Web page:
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Good Wine?

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jbullard1

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I would like to hear some comments on what a good wine is
I don't have a clue because some supposedly good wines don't taste so good to me. Could it be I'm just uncivilized or uneducated?
 

cpfan

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Interesting timing. Today there has been a short discussion on another forum about Yellow Tail wines particularly the Shiraz. First, I should say that I have never tasted any of the Yellow Tail wines. It is a very popular inexpensive wine. Costco in Spokane WA sold 1.5 litre bottles for under $10 (I havent been there since probably May). A couple of years ago it was the best selling wine in BC.

Despite these positives, there are a LOT of people who think it is crap. I know one person who describes it as the McDonalds of wine - cheap but you know what you're getting.

So how does this apply to you. There are many many wines and not everybody (despite what some publications imply) has the same tastes.


Wine snobs think Wild Vines and Arbor Mist wines are garbage. Admittedly, they are sweet and light in alcohol. But many people do like them. I call them 'pop wines'. They are an excellent intro to wine for non-wine drinkers. My son used to like them, but he is now finding most of them too sweet. But the wines I like are too dry for him. He's looking for something in between.

Can you tell us what you have tried recently and why you didn't like it?


Steve
 

TheTooth

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Just as Steve said. Different tastes for different people.

If you think it's good wine, then it IS good wine... to you. And really, as you are the person buying it and drinking it, that is all that matters. :)
 

Luc

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Like the Tooth said.

I have tasted a lot of terrible french wines which were
supposingly good.
I have tasted cheap wines which were superb.

The best wines I have ever tasted were my own elderberry, elderflower, strawberry and apple-peach.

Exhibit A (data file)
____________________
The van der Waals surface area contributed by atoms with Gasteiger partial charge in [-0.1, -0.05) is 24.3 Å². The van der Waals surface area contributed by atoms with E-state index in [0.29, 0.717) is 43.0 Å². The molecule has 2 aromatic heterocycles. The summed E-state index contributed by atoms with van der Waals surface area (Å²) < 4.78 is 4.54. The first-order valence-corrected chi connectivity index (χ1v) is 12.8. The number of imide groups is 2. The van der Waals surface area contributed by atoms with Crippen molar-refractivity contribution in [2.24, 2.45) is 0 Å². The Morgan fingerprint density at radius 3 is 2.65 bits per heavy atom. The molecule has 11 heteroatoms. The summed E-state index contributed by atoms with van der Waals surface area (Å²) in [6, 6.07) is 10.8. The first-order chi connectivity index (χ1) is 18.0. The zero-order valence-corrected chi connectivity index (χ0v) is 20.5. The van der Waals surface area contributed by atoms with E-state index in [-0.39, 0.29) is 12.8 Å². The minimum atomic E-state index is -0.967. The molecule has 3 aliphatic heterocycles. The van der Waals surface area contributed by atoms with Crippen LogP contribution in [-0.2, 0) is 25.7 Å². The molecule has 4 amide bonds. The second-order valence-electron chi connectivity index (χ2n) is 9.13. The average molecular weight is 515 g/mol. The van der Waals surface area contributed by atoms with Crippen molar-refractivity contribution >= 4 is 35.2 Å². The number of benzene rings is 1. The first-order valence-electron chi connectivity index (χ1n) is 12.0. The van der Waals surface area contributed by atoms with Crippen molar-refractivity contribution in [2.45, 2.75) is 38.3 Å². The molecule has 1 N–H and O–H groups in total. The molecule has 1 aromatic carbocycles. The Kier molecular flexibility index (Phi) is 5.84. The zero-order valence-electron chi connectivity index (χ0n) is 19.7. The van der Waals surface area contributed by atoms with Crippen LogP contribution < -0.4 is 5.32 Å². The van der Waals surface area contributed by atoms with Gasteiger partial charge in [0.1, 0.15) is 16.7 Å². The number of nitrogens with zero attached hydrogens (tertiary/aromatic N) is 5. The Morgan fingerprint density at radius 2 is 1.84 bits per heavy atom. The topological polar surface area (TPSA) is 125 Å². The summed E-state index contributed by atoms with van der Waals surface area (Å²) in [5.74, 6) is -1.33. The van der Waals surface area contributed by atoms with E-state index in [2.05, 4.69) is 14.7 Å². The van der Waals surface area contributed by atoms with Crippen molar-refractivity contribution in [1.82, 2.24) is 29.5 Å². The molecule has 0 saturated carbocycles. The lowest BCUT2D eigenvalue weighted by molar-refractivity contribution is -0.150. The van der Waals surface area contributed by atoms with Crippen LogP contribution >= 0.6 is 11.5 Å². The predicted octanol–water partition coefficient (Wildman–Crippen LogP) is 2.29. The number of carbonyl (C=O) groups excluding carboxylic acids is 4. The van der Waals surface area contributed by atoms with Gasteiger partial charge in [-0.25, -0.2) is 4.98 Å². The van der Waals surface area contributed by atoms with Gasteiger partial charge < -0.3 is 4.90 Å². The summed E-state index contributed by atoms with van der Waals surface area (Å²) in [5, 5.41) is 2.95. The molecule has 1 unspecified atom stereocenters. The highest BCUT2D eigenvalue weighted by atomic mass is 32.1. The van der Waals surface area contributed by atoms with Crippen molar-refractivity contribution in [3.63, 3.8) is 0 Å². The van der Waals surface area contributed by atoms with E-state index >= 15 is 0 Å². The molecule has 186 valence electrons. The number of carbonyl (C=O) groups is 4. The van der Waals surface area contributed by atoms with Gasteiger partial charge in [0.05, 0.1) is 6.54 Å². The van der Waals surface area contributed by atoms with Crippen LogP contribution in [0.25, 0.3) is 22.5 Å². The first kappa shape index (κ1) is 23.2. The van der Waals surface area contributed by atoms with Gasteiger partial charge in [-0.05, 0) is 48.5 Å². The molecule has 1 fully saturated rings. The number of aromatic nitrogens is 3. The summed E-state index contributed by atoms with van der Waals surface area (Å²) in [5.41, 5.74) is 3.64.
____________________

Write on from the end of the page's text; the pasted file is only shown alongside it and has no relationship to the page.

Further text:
You decide what is good and no-one else !!!

Luc
 

jbullard1

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Would you post me the Apple Peach recipe
I was given 2 1.75 litre bottles of local elderberry made in 1994, at first I didn't like it much but now I'm wishing I had a few more bottles :D
 

pgis

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"Wine snobs think Wild Vines and Arbor Mist wines are garbage"

I am just getting started in this hobby.

I do not drink much because I could never find a wine I liked. I have been trying different wines and I really like the Arbor Mist peach chardonnay for $3.50. Wish it had a little more peach flavor. So I decided to purchase a $30 bottle of peach chardonnay. Hated it.

Does anyone know if the Peach Island Mist kit is anything like it?
Or how to reproduce something like the Arbor Mist?
 

Wade E

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The mist kits are similiar to the Arbor mist you are referring to I.M.O. although again there isnt much peach flavor in those either, its more like a hint. As for wines you will like and not like thats all personal preference and must add that i started off just like you making only fruit wines but after awhile my tastes have changed and now I particularly like red wines but still like the fruit wines as much. I still dont really care for dry white wines though!
 

cpfan

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pgis:

I'm not much of a peach fan, so haven't tried the various peach chardonnays. (But I am surprised that you found a $30 one.)

I can tell you that Orchard Breezin' Blackberry Merlot is very similar to Wild Vines Blackberry Merlot. Haven't had them side-by-side for a true comparison but did have them about 3-4 weeks apart.

Steve
 

smurfe

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Just because it is expensive sure don't mean it is good. What you need to do is start with less expensive brands of particular varietals. Try all different styles. When you find a few that are decent to your palliate try a bit more expensive bottle or just keep drinking the ones you found you like. It is impossible for anyone to tell you what brand you will like. Many people like sweet or off sweet wines, I don't care much for them. Some like a Merlot but not a Cabernet or vice versa. Some like a Chard but not a Pinot Gris. Some like a Yellow Tail Cabernet, others want a Schafer Cabernet. On and on.